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President Obama, Same-sex Marriage, and the Civil Rights Movement


The Democratic Party platform group have announced the platform they drafted will, like the did president recently, endorse same-sex marriage and remove references to God. The positions will undoubtedly be highlighted at the Democratic National Convention in Charlotte this week.

Will the rest of the Democratic party follow suit and formally incorporate a pro-gay marriage position into the core of the Democratic party principle by endorsing this platform language that strips out traditional marriage and God?

Our advice as the Coalition of African-American pastors, most of whom are Democrat, is don't.

The mainstream culture welcomed President Obama’s recent confession that he personally supports same-sex marriage and has hailed it as another victory for civil rights. To many members of the African-American community, however, his announcement was disappointing and a hijacking of the civil rights movement.

Historically, the Black Church has always been the conscience of America. The civil rights movement showed America that discrimination on the basis of race was wrong, and those of us who marched with the Rev. Martin Luther King, Jr. took to the streets opposing the immoral laws and cultural bias of the day.

In a letter to the President and Attorney General Eric Holder, we requested a meeting to discuss his ‘evolution’ on same-sex marriage.  We wrote: “We pray for the President…President Obama is the fulfillment of our dreams for our sons--and he has broken our hearts by using his power and position to endorse as a civil right something that is simply wrong.”

Rev. King used moral and natural law to defend his rejection of racial discrimination, citing St. Thomas Aquinas in his well-known Letter from a Birmingham Jail:  ‘An unjust law is a human law that is not rooted in eternal law and natural law.’”  To Rev. King, the laws discriminating against blacks in the middle of the last century were therefore unjust because they were disconnected from the moral and natural law.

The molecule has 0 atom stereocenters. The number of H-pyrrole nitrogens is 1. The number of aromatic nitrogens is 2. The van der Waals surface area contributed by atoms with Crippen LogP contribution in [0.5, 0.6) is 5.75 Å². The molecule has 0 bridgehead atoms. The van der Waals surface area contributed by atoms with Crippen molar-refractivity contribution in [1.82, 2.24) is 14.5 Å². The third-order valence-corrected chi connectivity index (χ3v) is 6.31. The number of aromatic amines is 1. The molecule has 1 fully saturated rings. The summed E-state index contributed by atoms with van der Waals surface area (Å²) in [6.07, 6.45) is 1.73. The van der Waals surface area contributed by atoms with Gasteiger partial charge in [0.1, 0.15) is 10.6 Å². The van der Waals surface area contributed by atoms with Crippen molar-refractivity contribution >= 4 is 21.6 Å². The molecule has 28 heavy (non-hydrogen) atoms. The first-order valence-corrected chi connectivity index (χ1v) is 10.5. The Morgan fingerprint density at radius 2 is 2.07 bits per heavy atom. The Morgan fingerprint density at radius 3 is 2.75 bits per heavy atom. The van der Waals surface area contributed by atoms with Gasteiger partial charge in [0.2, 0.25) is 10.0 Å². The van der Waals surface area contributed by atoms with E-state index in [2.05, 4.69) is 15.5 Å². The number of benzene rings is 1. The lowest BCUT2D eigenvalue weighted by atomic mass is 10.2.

The same-sex marriage movement, however, is an attempt to do the opposite of what Rev. King did. It’s an attempt by some, recently the NAACP, to use political power to declare that an act contrary to God's law and to the natural law is a civil right.

And to use the civil rights as a cover for such a cause is a hijacking of the movement, and we who were a part of that movement reject it. We who marched with Rev. King did not march one inch or one mile to promote same-sex marriage, and the NAACP has abandoned its historical responsibility to protect the civil rights movement.

In the same way, by embracing gay marriage, President Obama, our beloved son, has begun to lead the country down an immoral path.

As black pastors who must always adhere to the teachings of the Bible and our own consciences, we cannot approve of same-sex marriage and its normalcy in law or society, nor lead our congregations down that path.

Those in the gay community are rightly to be protected from violence and harassment, and to be able to vote, to hold jobs and enjoy the general rights of citizens. But no one, including Barack Obama, has a moral or civil right to redefine marriage.

We are deeply saddened to admit our once strong pride in the president has turned to shame. He has drifted—‘evolved’ as he puts it—away from the common truths we have traditionally shared.

As fellow Christians and African-Americans, we ask President Obama to stand with the black church on the word of God and evolve again back to the common sense Biblical view that marriage is the union of husband and wife.

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